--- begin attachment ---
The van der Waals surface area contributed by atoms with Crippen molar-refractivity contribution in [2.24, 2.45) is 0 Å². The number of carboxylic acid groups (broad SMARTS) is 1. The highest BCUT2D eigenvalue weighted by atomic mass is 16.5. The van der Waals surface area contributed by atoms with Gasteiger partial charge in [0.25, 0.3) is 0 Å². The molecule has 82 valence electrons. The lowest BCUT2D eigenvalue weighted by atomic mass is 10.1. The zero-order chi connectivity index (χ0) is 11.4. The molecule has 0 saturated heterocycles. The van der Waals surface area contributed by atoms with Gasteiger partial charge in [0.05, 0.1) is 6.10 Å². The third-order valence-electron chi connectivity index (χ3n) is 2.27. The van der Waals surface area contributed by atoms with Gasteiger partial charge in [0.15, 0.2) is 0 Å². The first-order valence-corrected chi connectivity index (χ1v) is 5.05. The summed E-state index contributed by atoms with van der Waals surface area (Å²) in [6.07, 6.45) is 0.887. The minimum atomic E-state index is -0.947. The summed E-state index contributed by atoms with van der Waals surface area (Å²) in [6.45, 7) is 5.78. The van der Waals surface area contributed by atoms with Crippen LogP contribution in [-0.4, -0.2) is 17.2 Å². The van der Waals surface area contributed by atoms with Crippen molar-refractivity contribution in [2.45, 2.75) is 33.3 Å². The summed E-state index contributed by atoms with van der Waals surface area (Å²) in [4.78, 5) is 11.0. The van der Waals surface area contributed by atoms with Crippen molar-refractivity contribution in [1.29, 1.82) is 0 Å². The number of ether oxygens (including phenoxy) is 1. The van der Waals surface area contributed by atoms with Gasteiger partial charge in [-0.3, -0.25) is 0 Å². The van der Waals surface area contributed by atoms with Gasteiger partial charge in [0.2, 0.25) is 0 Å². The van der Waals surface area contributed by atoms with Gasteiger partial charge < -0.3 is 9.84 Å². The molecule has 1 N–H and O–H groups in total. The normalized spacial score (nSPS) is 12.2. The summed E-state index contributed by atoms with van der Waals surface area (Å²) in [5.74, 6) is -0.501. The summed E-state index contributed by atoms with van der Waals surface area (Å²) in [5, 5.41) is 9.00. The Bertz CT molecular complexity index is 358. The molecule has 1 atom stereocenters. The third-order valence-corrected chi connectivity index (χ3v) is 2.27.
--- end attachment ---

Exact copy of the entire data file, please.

The van der Waals surface area contributed by atoms with Crippen molar-refractivity contribution in [2.24, 2.45) is 0 Å². The number of carboxylic acid groups (broad SMARTS) is 1. The highest BCUT2D eigenvalue weighted by atomic mass is 16.5. The van der Waals surface area contributed by atoms with Gasteiger partial charge in [0.25, 0.3) is 0 Å². The molecule has 82 valence electrons. The lowest BCUT2D eigenvalue weighted by atomic mass is 10.1. The zero-order chi connectivity index (χ0) is 11.4. The molecule has 0 saturated heterocycles. The van der Waals surface area contributed by atoms with Gasteiger partial charge in [0.05, 0.1) is 6.10 Å². The third-order valence-electron chi connectivity index (χ3n) is 2.27. The van der Waals surface area contributed by atoms with Gasteiger partial charge in [0.15, 0.2) is 0 Å². The first-order valence-corrected chi connectivity index (χ1v) is 5.05. The summed E-state index contributed by atoms with van der Waals surface area (Å²) in [6.07, 6.45) is 0.887. The minimum atomic E-state index is -0.947. The summed E-state index contributed by atoms with van der Waals surface area (Å²) in [6.45, 7) is 5.78. The van der Waals surface area contributed by atoms with Crippen LogP contribution in [-0.4, -0.2) is 17.2 Å². The van der Waals surface area contributed by atoms with Crippen molar-refractivity contribution in [2.45, 2.75) is 33.3 Å². The summed E-state index contributed by atoms with van der Waals surface area (Å²) in [4.78, 5) is 11.0. The van der Waals surface area contributed by atoms with Crippen molar-refractivity contribution in [1.29, 1.82) is 0 Å². The number of ether oxygens (including phenoxy) is 1. The van der Waals surface area contributed by atoms with Gasteiger partial charge in [-0.3, -0.25) is 0 Å². The van der Waals surface area contributed by atoms with Gasteiger partial charge in [0.2, 0.25) is 0 Å². The van der Waals surface area contributed by atoms with Gasteiger partial charge < -0.3 is 9.84 Å². The molecule has 1 N–H and O–H groups in total. The normalized spacial score (nSPS) is 12.2. The summed E-state index contributed by atoms with van der Waals surface area (Å²) in [5.74, 6) is -0.501. The summed E-state index contributed by atoms with van der Waals surface area (Å²) in [5, 5.41) is 9.00. The Bertz CT molecular complexity index is 358. The molecule has 1 atom stereocenters. The third-order valence-corrected chi connectivity index (χ3v) is 2.27.